By Jennifer Copley (Last Updated 6 November 2014)
Although many newspaper ads offer much younger kittens for sale, most veterinarians and reputable breeders say that kittens should never leave their mothers before 8 weeks of age, and should preferably stay with their mothers for at least 12 weeks. When kittens are separated from their mothers and siblings too early, they can suffer extreme anxiety, and in some cases medical problems so severe that they actually die from them. The following problems commonly afflict kittens that are adopted before 12 weeks of age.
A kitten’s immune system develops between 8 and 12 weeks, and a kitten less than 12 weeks old has not received its full set of required vaccinations. A mother cat’s milk provides antibodies that protect the health of her kittens. If they are prevented from nursing before their own immune systems have become strong, kittens are more likely to succumb to a wide variety of illnesses, particularly respiratory conditions.
Kittens shouldn’t be weaned suddenly. Rather, weaning should be a gradual process in which they alternate between nursing and eating cat food, slowly increasing the amount of cat food consumed and decreasing nursing time until nursing ceases altogether. At 6-8 weeks of age, kittens are not ready to stop nursing. Usually, a mother cat will begin denying opportunities to nurse between 8 and 12 weeks of age, and thus the kittens learn to deal with frustration in a natural way. Kittens that are taken from their mothers too soon miss out on this natural process, and are more inclined to develop behavioural problems as a result of low frustration tolerance later on.
Kittens taken before 8 weeks of age may suffer from diarrhea as a result of sudden weaning and a too-rapid shift to solid food. This condition can be life threatening, as kittens will quickly become dehydrated and lose weight rapidly. Even if they don’t develop severe diarrhea, kittens taken from their mothers too early often become malnourished and fail to put on weight.
Litter Box Problems
Litter box training usually occurs between 6 and 12 weeks, and this is also a gradual process. A kitten taken too early will either not be fully litter trained. This, combined with the stress of losing its family too early, can cause a kitten to develop bad habits, such as avoiding the litter box completely or using it inconsistently.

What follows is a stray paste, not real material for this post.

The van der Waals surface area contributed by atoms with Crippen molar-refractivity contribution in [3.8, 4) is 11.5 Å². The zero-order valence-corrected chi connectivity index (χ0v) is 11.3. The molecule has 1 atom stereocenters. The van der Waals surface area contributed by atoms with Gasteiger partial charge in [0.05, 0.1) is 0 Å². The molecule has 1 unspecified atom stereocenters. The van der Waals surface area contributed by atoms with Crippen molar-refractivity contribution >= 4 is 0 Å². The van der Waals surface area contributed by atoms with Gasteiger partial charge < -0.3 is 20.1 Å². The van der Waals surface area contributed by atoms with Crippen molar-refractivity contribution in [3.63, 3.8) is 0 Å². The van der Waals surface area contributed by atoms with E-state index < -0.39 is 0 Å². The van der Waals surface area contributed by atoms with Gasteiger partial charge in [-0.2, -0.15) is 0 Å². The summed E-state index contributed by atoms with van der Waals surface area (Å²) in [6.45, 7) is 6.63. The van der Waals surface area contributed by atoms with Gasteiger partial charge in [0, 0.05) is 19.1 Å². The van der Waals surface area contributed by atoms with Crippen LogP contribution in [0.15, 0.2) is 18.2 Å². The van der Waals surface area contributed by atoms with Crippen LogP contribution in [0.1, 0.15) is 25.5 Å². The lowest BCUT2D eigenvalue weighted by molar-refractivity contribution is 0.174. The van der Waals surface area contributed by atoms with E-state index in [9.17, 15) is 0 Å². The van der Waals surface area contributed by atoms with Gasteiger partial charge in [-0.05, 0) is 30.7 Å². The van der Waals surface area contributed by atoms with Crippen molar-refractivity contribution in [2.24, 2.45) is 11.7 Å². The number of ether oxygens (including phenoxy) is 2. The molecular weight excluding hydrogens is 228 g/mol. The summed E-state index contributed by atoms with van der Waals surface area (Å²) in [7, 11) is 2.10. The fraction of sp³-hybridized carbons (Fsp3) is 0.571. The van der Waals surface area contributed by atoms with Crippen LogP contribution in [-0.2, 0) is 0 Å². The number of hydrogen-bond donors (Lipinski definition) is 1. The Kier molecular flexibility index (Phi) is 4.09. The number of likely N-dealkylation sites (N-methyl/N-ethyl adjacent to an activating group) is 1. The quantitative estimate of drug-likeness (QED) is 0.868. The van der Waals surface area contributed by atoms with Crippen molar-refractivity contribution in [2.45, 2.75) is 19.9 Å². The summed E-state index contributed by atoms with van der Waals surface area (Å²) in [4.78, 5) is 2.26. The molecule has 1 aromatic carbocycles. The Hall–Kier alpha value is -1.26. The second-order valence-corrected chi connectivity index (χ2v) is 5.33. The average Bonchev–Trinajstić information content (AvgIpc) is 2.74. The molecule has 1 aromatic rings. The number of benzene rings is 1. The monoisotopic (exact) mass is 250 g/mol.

While many people seek younger kittens because they mistakenly believe that an older kitten won’t bond with them properly, the reality is that older kittens have no problems bonding with new humans. A younger kitten may bond with a person as well, but it is often a neurotic bond in which the kitten is terrified of being left alone and needs to have its surrogate mother in sight at all times. Kittens adopted too young are more likely to suck on fabric, people’s earlobes, or their own fur, and some develop a tendency to run and hide when they see unknown people.
Kittens are socialized between 4 and 14 weeks of age, and it is during this critical period that they learn which behaviours are appropriate. Kittens taken too early are more likely to be hostile and aggressive toward people and other pets. They often get along poorly with other cats because they have never learned to interpret feline body language, having missed out on the longer socialization process that they should have had with their families. Overall, they are more insecure and less tolerant.
Adopting at 12 Weeks Is Ideal
While the ideal adoption age may vary somewhat from breed to breed (and even among individual kittens within a breed or a litter), most kittens do best if allowed to remain with their mothers for 12 weeks, and a kitten should never be separated from its family before it is 8 weeks old. Waiting three months to adopt is worthwhile because it will increase the likelihood of having a happier and healthier cat in the long run.
- French, B.C. (2000). “How Young is Too Young? How Old Should a Kitten Be When It Goes to a New Home?”
- Nash, H., DVM, MS., Veterinary Services Department, Drs. Foster & Smith, Inc. (2008). “Choosing Your Kitten: Personality and Health.” PetEducation.com.
- Neville, P., & Bessant, C. (1997). The Perfect Kitten: How to Raise a Problem-Free Cat. Octopus Publishing Group, Ltd.